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Edward L. Pierce, Memoir and letters of Charles Sumner: volume 3 3 3 Browse Search
Francis Jackson Garrison, William Lloyd Garrison, 1805-1879; the story of his life told by his children: volume 3 2 2 Browse Search
Edward H. Savage, author of Police Recollections; Or Boston by Daylight and Gas-Light ., Boston events: a brief mention and the date of more than 5,000 events that transpired in Boston from 1630 to 1880, covering a period of 250 years, together with other occurrences of interest, arranged in alphabetical order 2 2 Browse Search
Southern Historical Society Papers, Volume 29. (ed. Reverend J. William Jones) 1 1 Browse Search
Southern Historical Society Papers, Volume 25. (ed. Reverend J. William Jones) 1 1 Browse Search
Brigadier-General Ellison Capers, Confederate Military History, a library of Confederate States Military History: Volume 5, South Carolina (ed. Clement Anselm Evans) 1 1 Browse Search
Hon. J. L. M. Curry , LL.D., William Robertson Garrett , A. M. , Ph.D., Confederate Military History, a library of Confederate States Military History: Volume 1.1, Legal Justification of the South in secession, The South as a factor in the territorial expansion of the United States (ed. Clement Anselm Evans) 1 1 Browse Search
Francis B. Carpenter, Six Months at the White House 1 1 Browse Search
Thomas Wentworth Higginson, Margaret Fuller Ossoli 1 1 Browse Search
Harper's Encyclopedia of United States History (ed. Benson Lossing) 1 1 Browse Search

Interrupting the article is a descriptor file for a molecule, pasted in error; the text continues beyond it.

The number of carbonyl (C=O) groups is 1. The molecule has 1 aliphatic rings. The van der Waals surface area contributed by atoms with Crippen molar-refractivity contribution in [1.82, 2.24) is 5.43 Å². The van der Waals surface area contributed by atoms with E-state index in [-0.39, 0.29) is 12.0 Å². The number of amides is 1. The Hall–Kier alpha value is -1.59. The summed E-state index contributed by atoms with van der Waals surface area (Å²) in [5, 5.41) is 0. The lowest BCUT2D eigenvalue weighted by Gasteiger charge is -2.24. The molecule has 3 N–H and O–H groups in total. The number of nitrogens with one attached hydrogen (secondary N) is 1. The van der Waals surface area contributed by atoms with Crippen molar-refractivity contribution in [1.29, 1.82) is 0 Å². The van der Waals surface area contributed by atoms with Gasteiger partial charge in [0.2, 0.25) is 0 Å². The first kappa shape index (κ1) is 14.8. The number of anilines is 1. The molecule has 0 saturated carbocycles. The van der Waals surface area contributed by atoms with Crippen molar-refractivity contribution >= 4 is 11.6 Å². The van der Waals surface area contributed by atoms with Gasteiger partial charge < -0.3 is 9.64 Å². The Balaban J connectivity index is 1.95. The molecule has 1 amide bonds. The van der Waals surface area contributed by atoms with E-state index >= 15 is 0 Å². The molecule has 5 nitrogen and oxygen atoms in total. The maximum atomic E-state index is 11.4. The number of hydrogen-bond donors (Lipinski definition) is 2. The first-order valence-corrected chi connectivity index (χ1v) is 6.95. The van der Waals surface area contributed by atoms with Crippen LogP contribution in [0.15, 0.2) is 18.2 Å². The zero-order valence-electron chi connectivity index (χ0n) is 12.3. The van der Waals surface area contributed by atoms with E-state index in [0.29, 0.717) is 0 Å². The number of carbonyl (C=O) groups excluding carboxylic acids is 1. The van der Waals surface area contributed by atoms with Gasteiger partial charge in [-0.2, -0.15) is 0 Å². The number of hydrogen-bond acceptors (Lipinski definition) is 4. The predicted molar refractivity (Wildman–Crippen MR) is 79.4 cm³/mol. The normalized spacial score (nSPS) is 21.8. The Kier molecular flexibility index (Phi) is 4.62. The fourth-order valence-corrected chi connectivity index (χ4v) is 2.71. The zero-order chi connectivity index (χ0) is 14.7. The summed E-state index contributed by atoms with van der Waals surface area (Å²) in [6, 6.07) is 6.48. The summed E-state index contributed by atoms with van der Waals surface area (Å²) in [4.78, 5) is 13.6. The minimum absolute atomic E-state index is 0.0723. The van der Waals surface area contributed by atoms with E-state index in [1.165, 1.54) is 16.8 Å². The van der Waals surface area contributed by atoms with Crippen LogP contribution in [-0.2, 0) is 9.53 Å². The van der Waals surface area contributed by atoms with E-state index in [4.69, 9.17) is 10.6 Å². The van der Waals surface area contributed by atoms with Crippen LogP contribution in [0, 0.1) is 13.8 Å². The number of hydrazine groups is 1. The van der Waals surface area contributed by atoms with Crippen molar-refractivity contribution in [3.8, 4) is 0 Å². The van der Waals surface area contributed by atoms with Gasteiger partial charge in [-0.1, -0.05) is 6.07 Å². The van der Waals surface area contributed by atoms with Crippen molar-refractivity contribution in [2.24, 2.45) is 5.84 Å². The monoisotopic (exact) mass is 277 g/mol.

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Browsing named entities in Thomas Wentworth Higginson, Margaret Fuller Ossoli. You can also browse the collection for December, 1847 AD or search for December, 1847 AD in all documents.

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Thomas Wentworth Higginson, Margaret Fuller Ossoli, Chapter 14: European travel. (1846-1847.) (search)
onti; and a Polish lady, born Princess Radzivill. But unlike, alas! the majority of Americans in Europe, her whole sympathy was with the party of progress, and the rapid unrolling of events in 1848 made an occasion for her, such a time as I have always dreamed of, she writes. She saw the uprising against Austria; the Austrian arms burned in the public square. She was herself poor, a stranger remote from home; but she was for a time better in health than since she was a child, and her whole heart was with the Italian revolution. When Mazzini returned from his seventeen years of exile, she was able to stand by his side. She saw the republic established; she saw it fall. In April, 1849, Rome was besieged by the French army. Yet already a deeper thread than even the welfare of Italy had mingled itself in her life. In December, 1847, she had been secretly married; in September, 1848, her child had been born. But for this climax of her life I must turn to the narratives of others.